Peru's financial system is resistant to liquidity shocks, the Superintendence of Banking, Insurance, and Private Pension Fund Administration (SBS)
Market Risk Intendant Esther Sanchez affirmed on Thursday.
"The financial system is resistant to severe and hypothetical liquidity shocks, and the system's resistance is due to an adequate distribution of assets and liabilities, funding diversification at institutions, and the high-quality liquid asset cushion," she explained.
Her remarks were made during the presentation of the Financial System Stability Report for the month of November 2019.
Sanchez said that this high-quality liquid asset cushion has taken shape at Peruvian financial institutions to meet the liquidity coverage ratio —a standard introduced by Basel III— that SBS has required since 2014.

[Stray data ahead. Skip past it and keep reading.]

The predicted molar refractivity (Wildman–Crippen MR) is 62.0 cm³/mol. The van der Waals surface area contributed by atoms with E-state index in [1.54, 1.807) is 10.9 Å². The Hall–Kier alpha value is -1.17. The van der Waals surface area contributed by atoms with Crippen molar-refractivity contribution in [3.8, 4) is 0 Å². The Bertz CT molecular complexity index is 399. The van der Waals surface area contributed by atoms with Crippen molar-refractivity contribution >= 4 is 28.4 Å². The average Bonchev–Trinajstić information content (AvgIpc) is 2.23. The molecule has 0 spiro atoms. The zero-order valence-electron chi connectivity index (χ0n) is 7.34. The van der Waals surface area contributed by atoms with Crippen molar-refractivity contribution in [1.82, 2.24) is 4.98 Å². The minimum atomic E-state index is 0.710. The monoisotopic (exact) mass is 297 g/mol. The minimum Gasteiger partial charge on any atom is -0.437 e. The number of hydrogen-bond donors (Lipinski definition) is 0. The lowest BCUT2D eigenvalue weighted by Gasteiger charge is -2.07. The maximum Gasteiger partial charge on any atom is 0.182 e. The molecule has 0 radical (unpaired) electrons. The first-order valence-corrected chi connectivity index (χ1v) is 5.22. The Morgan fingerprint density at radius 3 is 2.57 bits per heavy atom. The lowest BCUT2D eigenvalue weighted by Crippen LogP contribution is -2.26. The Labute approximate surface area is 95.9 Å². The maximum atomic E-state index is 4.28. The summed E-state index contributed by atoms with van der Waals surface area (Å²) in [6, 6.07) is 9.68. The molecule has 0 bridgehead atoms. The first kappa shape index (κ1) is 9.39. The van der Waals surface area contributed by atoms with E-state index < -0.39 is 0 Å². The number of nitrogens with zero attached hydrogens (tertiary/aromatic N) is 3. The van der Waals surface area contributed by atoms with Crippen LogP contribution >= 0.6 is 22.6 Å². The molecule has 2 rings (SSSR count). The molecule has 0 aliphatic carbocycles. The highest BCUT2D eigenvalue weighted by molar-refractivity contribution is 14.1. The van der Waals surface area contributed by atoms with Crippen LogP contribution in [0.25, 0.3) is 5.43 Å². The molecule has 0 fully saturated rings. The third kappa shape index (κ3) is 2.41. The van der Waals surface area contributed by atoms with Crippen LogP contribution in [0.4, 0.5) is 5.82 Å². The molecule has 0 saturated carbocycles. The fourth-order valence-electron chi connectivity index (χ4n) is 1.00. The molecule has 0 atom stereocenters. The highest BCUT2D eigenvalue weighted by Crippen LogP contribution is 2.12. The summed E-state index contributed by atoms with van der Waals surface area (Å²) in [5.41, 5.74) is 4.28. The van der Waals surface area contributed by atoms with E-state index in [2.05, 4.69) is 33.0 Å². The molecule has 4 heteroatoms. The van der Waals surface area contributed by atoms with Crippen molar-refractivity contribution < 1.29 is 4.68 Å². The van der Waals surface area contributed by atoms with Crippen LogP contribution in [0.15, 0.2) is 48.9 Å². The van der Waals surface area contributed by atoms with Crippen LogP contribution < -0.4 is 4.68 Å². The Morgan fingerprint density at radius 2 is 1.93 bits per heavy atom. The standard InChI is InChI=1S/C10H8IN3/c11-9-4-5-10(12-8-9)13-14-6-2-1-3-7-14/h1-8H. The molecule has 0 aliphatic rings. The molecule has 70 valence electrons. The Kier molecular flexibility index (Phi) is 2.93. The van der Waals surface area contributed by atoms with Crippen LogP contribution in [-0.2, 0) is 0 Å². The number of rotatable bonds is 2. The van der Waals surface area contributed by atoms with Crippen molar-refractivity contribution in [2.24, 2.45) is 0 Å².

Basel III includes a series of measures to reinforce regulation, supervision, and risk management at banks that the Basel Committee on Banking Supervision
developed in response to the financial crisis that occurred between 2007 and 2009.
On the other hand, Sanchez remarked that financial companies have the opportunity to get other funding options through their contingency plans.
"Moreover, the Central Reserve Bank
has tools to provide liquidity to the system, in case of a systemic crisis such as reduced reserves in foreign currency, and to activate credit portfolio report operations," she pointed out.